Wind Surge owner dies of COVID-19

Hayden Barber
The Wichita Eagle (TNS)

Wichita Wind Surge owner and general manager Lou Schwechheimer has died after a battle with COVID-19, the team announced Wednesday afternoon. He was 62.

Schwechheimer spent 35 years with the Pawtucket Red Sox and was a key proponent of bringing Minor League Baseball back to Wichita.

He moved the New Orleans Baby Cakes from Louisiana to Kansas and held a contest in which it was decided the newly relocated club, the Triple-A affiliate of the Miami Marlins, would be renamed the Wind Surge.

The team was set to play its first games at the newly constructed Riverfront Stadium downtown this spring and summer before the pandemic forced the cancellation of the season.

"There are no words to express the loss of the entire Wind Surge family," said Jared Forma, senior vice president and general manager of the Wind Surge, said in a news release issued by the team. ... Lou was truly one of a kind, someone who never met a stranger. He will be deeply missed by his family and many friends, which included an extended baseball family. Our thoughts and prayers go out to Lou's wife and daughter at this difficult time.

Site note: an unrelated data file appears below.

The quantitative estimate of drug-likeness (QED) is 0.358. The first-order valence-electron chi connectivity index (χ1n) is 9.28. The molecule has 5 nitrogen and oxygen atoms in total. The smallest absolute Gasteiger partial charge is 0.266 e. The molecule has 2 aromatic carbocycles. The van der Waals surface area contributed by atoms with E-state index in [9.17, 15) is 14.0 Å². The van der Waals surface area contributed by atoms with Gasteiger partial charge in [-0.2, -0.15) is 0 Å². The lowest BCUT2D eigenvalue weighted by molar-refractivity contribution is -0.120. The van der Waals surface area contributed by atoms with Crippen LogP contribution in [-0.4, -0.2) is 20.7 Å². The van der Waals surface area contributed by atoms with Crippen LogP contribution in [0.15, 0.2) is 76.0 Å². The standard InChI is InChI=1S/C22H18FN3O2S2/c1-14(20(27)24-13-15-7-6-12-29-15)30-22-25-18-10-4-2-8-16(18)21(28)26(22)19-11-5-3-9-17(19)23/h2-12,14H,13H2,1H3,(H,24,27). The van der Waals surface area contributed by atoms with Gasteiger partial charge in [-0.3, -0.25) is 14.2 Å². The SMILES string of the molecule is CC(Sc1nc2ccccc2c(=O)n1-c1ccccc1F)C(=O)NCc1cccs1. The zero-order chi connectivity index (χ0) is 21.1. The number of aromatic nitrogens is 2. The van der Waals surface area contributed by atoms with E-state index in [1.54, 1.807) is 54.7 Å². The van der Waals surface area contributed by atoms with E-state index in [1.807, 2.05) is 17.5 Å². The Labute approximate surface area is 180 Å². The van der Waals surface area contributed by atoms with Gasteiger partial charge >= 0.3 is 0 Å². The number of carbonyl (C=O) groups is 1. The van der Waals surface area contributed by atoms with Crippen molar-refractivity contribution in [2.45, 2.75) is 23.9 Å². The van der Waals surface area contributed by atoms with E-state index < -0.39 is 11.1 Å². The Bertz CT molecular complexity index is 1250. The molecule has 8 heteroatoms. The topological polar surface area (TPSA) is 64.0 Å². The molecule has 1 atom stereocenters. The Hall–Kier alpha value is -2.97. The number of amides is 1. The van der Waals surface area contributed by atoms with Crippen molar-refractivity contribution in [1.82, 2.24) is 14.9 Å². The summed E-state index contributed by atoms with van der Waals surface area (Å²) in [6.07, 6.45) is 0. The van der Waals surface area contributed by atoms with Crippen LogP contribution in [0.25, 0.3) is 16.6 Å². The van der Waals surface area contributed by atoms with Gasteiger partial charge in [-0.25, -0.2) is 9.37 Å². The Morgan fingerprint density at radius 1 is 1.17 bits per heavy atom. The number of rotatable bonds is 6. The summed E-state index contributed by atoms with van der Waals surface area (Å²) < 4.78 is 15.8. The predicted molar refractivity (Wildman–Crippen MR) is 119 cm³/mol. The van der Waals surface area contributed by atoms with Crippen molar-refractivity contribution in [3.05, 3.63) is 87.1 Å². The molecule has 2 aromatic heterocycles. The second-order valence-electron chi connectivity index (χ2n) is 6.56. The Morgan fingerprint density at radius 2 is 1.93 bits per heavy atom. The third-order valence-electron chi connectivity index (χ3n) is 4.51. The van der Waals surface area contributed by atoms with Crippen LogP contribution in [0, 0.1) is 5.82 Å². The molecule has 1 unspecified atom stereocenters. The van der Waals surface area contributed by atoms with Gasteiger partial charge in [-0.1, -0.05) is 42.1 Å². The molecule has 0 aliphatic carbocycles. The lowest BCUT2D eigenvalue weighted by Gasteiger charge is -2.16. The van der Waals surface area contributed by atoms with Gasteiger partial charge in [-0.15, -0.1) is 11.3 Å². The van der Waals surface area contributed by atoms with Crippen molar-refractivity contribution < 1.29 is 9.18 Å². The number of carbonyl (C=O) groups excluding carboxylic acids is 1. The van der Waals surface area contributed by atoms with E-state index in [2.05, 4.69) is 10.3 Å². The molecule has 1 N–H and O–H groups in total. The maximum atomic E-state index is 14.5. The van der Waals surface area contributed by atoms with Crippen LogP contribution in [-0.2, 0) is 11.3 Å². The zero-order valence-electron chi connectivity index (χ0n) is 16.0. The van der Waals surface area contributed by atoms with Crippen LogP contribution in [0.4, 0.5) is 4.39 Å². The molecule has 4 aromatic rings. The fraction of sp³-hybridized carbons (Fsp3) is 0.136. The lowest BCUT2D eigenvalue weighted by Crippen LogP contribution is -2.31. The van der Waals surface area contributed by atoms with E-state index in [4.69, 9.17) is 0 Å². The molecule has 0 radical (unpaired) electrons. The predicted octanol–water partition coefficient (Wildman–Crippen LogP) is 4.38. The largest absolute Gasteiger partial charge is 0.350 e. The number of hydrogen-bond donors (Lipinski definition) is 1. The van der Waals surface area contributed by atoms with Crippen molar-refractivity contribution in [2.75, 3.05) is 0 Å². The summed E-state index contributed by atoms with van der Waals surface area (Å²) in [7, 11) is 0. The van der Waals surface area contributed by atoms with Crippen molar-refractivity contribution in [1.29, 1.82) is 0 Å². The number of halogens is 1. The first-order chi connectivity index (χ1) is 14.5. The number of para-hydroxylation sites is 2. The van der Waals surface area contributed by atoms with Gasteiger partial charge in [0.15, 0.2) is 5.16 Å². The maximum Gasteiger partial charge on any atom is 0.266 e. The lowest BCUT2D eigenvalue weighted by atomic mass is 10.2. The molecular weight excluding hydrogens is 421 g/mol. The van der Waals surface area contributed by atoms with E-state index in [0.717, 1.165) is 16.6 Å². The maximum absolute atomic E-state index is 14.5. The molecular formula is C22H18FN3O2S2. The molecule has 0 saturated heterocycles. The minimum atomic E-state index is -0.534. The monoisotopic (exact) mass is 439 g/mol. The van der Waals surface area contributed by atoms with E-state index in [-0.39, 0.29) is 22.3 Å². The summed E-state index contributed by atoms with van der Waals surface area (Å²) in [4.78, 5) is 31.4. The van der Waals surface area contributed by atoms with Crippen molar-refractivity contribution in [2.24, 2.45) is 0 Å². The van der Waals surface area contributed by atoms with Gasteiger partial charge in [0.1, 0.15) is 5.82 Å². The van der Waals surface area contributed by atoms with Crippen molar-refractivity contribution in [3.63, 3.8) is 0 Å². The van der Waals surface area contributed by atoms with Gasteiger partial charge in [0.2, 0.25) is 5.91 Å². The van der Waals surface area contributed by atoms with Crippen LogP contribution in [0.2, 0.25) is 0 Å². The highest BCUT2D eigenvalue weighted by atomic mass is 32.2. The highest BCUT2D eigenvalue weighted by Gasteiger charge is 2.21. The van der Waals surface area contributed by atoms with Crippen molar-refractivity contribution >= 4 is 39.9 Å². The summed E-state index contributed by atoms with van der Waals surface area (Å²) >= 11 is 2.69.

"The Wind Surge team will work tirelessly to fulfill Lou's dreams and visions for the great city of Wichita, a place he was proud to call home," Forma said. "We will ensure his legacy lives forever at Riverfront Stadium."

Schwechheimer was the face of the Wind Surge, a team that hadn't yet fielded a roster because of COVID-19. He was the driving force behind the Riverfront Stadium project, the new ballpark that replaced Lawrence-Dumont Stadium and was ready for play by the time the season was to begin in April.

"It's a huge loss," Wichita Mayor Brandon Whipple said. "Lou wasn't just a visionary. He also took action. In Wichita, those are the type of people we want here."

Schwechheimer was part of a group that purchased two minor-league teams, the Single-A Charlotte Stone Crabs and the Baby Cakes.

"Lou was a true visionary and innovative baseball executive," the Miami Marlins said in a statement to the Eagle. "Above all, though, he was a true fan of the game. His inspiration and leadership will be missed by the entire baseball community."